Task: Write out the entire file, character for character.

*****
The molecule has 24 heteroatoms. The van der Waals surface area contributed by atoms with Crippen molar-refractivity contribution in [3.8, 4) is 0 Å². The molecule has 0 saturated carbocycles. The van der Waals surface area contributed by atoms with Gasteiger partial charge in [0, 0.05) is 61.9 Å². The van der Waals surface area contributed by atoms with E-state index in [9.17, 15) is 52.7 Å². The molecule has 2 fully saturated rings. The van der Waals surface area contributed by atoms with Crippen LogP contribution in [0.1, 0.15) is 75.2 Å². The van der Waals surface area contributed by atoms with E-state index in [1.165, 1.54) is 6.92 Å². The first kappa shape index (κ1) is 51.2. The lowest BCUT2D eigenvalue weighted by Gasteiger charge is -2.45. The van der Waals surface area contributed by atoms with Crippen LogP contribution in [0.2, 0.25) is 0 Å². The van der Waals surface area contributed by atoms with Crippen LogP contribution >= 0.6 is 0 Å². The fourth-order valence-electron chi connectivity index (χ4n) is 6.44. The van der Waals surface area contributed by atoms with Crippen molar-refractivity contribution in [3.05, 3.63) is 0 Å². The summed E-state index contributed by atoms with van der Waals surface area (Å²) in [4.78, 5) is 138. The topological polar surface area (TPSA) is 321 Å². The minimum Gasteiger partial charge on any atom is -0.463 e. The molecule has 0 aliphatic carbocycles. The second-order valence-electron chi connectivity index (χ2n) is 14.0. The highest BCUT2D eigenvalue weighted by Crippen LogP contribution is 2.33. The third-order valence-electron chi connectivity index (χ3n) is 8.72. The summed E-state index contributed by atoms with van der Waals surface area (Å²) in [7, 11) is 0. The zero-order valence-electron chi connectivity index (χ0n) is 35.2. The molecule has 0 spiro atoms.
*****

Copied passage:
The molecule has 24 heteroatoms. The van der Waals surface area contributed by atoms with Crippen molar-refractivity contribution in [3.8, 4) is 0 Å². The molecule has 0 saturated carbocycles. The van der Waals surface area contributed by atoms with Gasteiger partial charge in [0, 0.05) is 61.9 Å². The van der Waals surface area contributed by atoms with E-state index in [9.17, 15) is 52.7 Å². The molecule has 2 fully saturated rings. The van der Waals surface area contributed by atoms with Crippen LogP contribution in [0.1, 0.15) is 75.2 Å². The van der Waals surface area contributed by atoms with E-state index in [1.165, 1.54) is 6.92 Å². The first kappa shape index (κ1) is 51.2. The lowest BCUT2D eigenvalue weighted by Gasteiger charge is -2.45. The van der Waals surface area contributed by atoms with Crippen LogP contribution in [0.2, 0.25) is 0 Å². The van der Waals surface area contributed by atoms with Crippen LogP contribution >= 0.6 is 0 Å². The fourth-order valence-electron chi connectivity index (χ4n) is 6.44. The van der Waals surface area contributed by atoms with Crippen molar-refractivity contribution in [3.05, 3.63) is 0 Å². The summed E-state index contributed by atoms with van der Waals surface area (Å²) in [4.78, 5) is 138. The topological polar surface area (TPSA) is 321 Å². The minimum Gasteiger partial charge on any atom is -0.463 e. The molecule has 0 aliphatic carbocycles. The second-order valence-electron chi connectivity index (χ2n) is 14.0. The highest BCUT2D eigenvalue weighted by Crippen LogP contribution is 2.33. The third-order valence-electron chi connectivity index (χ3n) is 8.72. The summed E-state index contributed by atoms with van der Waals surface area (Å²) in [7, 11) is 0. The zero-order valence-electron chi connectivity index (χ0n) is 35.2. The molecule has 0 spiro atoms.